Date of Award

January 2015

Document Type

Open Access Thesis

Degree Name

Medical Doctor (MD)

Department

Medicine

First Advisor

James C. Tsai

Subject Area(s)

Medicine, Economics, Ophthalmology

Abstract

The purpose of this study was to evaluate the extent to which changes in the Medicare Physician Fee Schedule influence the volume and intensity of ophthalmic services for cataract, glaucoma, and retina procedures.

We conducted a retrospective, longitudinal analysis using a fixed-effects regression model of Medicare Part B carriers representing all fifty states and the District of Columbia from 2005 to 2009 to calculate Medicare payment-volume elasticities, defined as the percent change in Medicare service volume per 1% change in Medicare payment, for twelve procedures: non-complex and complex cataract surgery (CPT 66984 and CPT 66982), laser trabeculoplasty (CPT 65855), trabeculectomy without and with previous surgery (CPT 66170 and CPT 66172), aqueous shunt to reservoir (CPT 66180), laser iridotomy (CPT 66761), scleral reinforcement with graft (CPT 67255), intravitreal injection (CPT 67028), laser treatment for retinal edema (CPT 67210), laser treatment for proliferative retinopathy (CPT 67228), and optical coherence tomography (OCT) imaging (CPT 92135).

For cataract surgery, we found a significant negative Medicare payment-service volume elasticity. For every 1% decrease in non-complex cataract surgery payment, non-complex cataract service volume increased 0.27% (95% CI [-0.47, -0.06], p=0.01). For every 1% decrease in complex cataract surgery payment, complex cataract service volume increased 1.34% (95% CI [-1.54, -1.14], p<0.001). For glaucoma procedures, the payment-volume elasticity was non-significant for four of six procedures studied: laser trabeculoplasty (elasticity=-0.27, 95% CI [-1.31, 0.77], p=0.61), trabeculectomy without previous surgery (elasticity=-0.42, 95% CI [-0.85, 0.01], p=0.053), trabeculectomy with previous surgery (elasticity=-0.28, 95% CI [-0.83, 0.28], p=0.32), and aqueous shunt to reservoir (elasticity=-0.47, 95% CI [-3.32, 2.37], p=0.74). For laser iridotomy, the payment-volume elasticity was -1.06 (95% CI [-1.39, -0.72], p<0.001). For scleral reinforcement with graft, the payment-volume elasticity was -2.92 (95% CI [-5.72, -0.12], p=0.041). For all three retinal procedures, the regression coefficients representing the payment-volume elasticity were non-significant: intravitreal injection elasticity was -0.75 (95% CI [-1.62, 0.13], p=0.09); laser treatment for retinal edema elasticity was 0.14 (95% CI [-0.38, 0.65], p=0.59); and laser treatment for proliferative retinopathy elasticity was 0.05 (95% CI [-0.26, 0.35], p=0.77). For every 1% decrease in Medicare payment for OCT imaging, OCT imaging service volume increased 0.84% (95% CI [-1.36, -0.32], p=0.002).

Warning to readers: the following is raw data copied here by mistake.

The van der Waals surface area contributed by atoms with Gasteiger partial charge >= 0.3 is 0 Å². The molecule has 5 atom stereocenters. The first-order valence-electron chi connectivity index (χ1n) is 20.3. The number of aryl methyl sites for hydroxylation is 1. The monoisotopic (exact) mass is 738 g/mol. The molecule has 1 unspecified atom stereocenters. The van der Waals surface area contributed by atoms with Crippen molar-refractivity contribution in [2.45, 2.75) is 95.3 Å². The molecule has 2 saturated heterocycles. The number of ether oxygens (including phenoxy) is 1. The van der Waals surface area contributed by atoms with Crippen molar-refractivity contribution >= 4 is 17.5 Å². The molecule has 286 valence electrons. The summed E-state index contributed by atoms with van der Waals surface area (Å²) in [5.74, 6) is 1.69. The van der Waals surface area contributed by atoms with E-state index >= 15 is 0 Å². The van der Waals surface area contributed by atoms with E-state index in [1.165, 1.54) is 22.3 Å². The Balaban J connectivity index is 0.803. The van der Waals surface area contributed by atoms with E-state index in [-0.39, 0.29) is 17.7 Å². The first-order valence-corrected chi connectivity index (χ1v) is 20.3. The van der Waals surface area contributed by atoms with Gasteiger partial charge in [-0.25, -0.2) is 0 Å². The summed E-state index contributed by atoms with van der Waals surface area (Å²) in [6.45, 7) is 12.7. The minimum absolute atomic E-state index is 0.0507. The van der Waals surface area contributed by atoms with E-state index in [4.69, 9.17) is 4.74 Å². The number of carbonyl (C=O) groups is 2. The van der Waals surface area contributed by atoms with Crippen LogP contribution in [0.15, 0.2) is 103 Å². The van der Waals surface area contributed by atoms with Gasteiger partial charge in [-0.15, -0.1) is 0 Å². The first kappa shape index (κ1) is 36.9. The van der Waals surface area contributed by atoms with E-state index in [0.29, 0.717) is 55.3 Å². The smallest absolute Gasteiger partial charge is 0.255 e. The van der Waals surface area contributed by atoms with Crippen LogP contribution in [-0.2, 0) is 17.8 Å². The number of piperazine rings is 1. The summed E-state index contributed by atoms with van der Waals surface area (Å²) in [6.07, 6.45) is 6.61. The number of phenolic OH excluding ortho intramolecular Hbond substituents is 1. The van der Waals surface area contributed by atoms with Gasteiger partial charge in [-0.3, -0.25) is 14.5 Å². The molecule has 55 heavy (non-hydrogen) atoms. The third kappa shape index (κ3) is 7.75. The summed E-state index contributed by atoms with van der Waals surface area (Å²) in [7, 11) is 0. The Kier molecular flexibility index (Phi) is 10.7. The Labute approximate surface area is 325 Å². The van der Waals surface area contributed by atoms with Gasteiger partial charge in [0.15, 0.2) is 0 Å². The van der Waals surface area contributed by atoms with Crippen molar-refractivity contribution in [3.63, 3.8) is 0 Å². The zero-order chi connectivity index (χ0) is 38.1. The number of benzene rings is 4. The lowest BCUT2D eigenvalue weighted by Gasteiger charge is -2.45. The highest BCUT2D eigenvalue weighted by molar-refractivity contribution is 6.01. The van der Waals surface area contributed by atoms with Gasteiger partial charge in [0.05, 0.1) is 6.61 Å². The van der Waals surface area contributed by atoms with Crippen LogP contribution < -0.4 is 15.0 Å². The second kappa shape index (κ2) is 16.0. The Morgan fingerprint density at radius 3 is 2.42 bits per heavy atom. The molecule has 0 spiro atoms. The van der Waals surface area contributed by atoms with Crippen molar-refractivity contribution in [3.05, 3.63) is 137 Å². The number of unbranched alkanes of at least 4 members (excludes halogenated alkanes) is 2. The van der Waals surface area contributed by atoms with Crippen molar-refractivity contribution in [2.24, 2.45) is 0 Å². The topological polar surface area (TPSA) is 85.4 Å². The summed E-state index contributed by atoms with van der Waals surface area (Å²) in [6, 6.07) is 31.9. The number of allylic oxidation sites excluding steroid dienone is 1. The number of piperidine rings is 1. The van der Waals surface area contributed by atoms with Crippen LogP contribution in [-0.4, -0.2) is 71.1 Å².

Our analysis of twelve ophthalmic procedures from 2005 to 2009 suggest that there may not be a significant association between Medicare payment and service volume for many glaucoma and retina procedures. Among those procedures, including cataract surgery, that have a significant relationship, different elasticities are observed, suggesting that the volume response to changes in Medicare payments is not uniform across all Medicare procedures. Further research should explore the contributions of patient demand and physician supply to this response.

Comments

This is an Open Access Thesis.

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